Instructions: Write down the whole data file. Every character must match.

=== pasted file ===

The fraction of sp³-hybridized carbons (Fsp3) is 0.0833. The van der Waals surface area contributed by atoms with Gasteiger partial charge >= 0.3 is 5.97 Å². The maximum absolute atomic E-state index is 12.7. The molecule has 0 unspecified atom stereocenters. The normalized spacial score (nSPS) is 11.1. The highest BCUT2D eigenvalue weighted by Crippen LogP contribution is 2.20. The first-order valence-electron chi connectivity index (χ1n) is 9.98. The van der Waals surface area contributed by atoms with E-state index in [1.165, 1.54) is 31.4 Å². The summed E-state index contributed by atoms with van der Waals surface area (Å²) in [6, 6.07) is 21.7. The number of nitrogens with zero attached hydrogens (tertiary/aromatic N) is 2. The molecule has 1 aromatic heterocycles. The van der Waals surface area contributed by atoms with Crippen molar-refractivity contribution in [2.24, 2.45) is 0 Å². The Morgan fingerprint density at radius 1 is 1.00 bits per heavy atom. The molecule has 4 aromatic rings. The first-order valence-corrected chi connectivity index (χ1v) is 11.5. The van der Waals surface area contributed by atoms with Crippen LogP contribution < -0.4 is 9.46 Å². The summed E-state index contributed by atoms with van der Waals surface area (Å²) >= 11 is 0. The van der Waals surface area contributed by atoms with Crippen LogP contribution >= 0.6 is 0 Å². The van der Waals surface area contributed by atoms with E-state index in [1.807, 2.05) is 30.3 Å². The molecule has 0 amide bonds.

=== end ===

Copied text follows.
The fraction of sp³-hybridized carbons (Fsp3) is 0.0833. The van der Waals surface area contributed by atoms with Gasteiger partial charge >= 0.3 is 5.97 Å². The maximum absolute atomic E-state index is 12.7. The molecule has 0 unspecified atom stereocenters. The normalized spacial score (nSPS) is 11.1. The highest BCUT2D eigenvalue weighted by Crippen LogP contribution is 2.20. The first-order valence-electron chi connectivity index (χ1n) is 9.98. The van der Waals surface area contributed by atoms with E-state index in [1.165, 1.54) is 31.4 Å². The summed E-state index contributed by atoms with van der Waals surface area (Å²) in [6, 6.07) is 21.7. The number of nitrogens with zero attached hydrogens (tertiary/aromatic N) is 2. The molecule has 1 aromatic heterocycles. The van der Waals surface area contributed by atoms with Crippen molar-refractivity contribution in [2.24, 2.45) is 0 Å². The Morgan fingerprint density at radius 1 is 1.00 bits per heavy atom. The molecule has 4 aromatic rings. The first-order valence-corrected chi connectivity index (χ1v) is 11.5. The van der Waals surface area contributed by atoms with Crippen LogP contribution < -0.4 is 9.46 Å². The summed E-state index contributed by atoms with van der Waals surface area (Å²) >= 11 is 0. The van der Waals surface area contributed by atoms with Crippen LogP contribution >= 0.6 is 0 Å². The van der Waals surface area contributed by atoms with E-state index in [1.807, 2.05) is 30.3 Å². The molecule has 0 amide bonds.